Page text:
The term “belladonna” stems from the Italian derivatives “bella” and “donna” which means, beautiful woman.
Women in ancient times famously used the belladonna flower in herbal eye-drop tinctures to dilate the pupils of the eyes, making them appear more attractive and seductive to men. Just like any intense, desirable woman though, the belladonna flower represents a lethal kind of beauty.
The Belladonna flower is a beautiful, bell-shaped nightshade flower with deep, inky purple petals and produces glossy, slightly sweet berries. Consumption of the belladonna’s foliage and berries have been known to cause delirium and hallucinations in minute amounts, but it can be extremely toxic, deadly even, if too much is consumed.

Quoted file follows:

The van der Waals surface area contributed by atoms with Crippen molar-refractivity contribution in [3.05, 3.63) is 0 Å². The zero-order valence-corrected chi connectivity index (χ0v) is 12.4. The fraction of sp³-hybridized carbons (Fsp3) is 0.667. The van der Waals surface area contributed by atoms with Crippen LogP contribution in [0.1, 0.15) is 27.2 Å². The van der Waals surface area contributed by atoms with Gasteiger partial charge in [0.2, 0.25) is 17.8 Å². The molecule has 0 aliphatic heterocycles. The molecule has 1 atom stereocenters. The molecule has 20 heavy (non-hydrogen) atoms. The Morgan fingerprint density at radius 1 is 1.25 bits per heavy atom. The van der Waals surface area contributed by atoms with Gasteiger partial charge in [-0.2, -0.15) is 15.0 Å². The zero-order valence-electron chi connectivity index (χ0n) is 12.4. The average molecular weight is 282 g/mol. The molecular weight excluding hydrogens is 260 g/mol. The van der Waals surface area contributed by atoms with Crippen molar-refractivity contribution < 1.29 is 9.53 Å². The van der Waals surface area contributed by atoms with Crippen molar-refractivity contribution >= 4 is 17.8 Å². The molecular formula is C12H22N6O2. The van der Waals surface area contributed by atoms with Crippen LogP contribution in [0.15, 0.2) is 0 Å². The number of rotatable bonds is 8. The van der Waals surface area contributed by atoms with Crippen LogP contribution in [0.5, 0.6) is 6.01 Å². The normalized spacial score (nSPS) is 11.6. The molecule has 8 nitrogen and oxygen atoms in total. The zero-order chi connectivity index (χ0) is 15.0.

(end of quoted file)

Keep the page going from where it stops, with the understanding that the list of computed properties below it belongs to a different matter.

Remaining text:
Despite its inherently dangerous and unpredictable side effects, the belladonna flower has been used throughout history in a variety of ways, including medicinal and cosmetic purposes, and even in cases of purposeful, murderous poisonings, as relayed by ancient Roman history.
The belladonna has also historically been used to make poison-tipped arrows during battles, as an anesthetic in medieval surgeries, and has even been used as an herbal, smoking blend with hemp in order to facilitate an enhanced, mildly hallucinogenic stimulation. Nowadays, the belladonna herb can even be found in some homeopathic medicines in extremely minuscule concentrations for pain-relieving and calming remedies.
The belladonna flower represents a seductively dangerous beauty that, when respected and utilized correctly, can produce a deliriously enlightening, and even sedating experience, yet, when abused and mistreated, can prove to be lethally toxic – much like the way any truly compelling woman bears the potential to be unapologetically dangerous.